Characters drive our stories. They’re the reason we pick a book up and continue to turn the pages. But what makes characters relatable? What makes them so real to us that when we close the book, we think of them as long lost friends, wondering where they are and what they’ve been up to?
A well-written character has the power to make us cry, to make us laugh. We feel anger when they get hurt, we cheer them on in their accomplishments, and sometimes we even hold our breath as we hope they’re not successful in their evil endeavors. They bring about visceral reactions that make them as real to us as the person sitting across the table in a coffee shop.
So how are powerful characters created?
We first need to figure out who they are at their core. We need to know where they came from, what their family life was like, their geographic location. We need to know about their hobbies, their likes and dislikes, their economic status, physical description, limitations. This is where the character interview can help. And while every detail of the interview won’t end up in the book, knowing these details will help determine their personality type.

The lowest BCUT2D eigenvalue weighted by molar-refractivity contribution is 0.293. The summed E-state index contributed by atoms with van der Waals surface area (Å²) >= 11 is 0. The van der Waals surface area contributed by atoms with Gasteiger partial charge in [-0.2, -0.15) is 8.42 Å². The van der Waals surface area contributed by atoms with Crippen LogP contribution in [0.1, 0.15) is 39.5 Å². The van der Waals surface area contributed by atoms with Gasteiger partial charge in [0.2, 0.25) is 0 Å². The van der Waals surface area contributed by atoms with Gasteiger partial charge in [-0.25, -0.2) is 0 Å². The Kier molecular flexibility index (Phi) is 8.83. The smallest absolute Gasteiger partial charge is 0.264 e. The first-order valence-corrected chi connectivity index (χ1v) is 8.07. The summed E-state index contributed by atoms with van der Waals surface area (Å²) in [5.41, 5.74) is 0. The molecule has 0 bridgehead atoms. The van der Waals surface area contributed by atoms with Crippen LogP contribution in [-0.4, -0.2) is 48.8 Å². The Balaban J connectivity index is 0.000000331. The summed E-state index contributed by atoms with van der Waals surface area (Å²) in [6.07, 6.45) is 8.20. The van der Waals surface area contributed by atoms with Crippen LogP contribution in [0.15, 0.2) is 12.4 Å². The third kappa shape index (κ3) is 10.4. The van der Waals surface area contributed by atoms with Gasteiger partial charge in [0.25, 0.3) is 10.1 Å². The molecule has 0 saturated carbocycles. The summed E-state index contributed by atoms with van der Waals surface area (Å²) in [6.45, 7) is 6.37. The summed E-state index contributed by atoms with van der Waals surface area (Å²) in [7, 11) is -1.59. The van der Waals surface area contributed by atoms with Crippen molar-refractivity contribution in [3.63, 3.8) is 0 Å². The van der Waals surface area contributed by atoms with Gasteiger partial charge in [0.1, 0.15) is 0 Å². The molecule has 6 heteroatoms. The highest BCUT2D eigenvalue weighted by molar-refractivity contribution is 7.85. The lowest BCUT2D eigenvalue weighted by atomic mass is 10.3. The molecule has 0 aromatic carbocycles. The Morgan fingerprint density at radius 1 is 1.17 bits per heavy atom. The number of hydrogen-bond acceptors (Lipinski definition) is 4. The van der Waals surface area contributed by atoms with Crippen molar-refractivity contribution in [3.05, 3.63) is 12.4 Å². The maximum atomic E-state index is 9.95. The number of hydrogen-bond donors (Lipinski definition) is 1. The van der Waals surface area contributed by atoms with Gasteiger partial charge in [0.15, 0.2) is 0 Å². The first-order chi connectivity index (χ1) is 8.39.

Identifying their personality type is important because it informs us as to what drives them at their core and what they’re willing to do to meet their physical, emotional, and psychological needs. One tool that can be used to test a character’s personality type and ensure psychological continuity throughout the story is the Enneagram.
The Enneagram system is a tool that can be used to uncover how characters interpret their world and determine how they may react in any given situation. This is important information for a writer to have as their story develops because a character that is not psychologically consistent will not be relatable or believable. Readers will pick up on inconsistencies in personalities, even if they can’t specifically identify what the problem is.
Join me next week as I explore a case study of Jordan from Providence, showing how a character’s personality is created and tested for psychological continuity.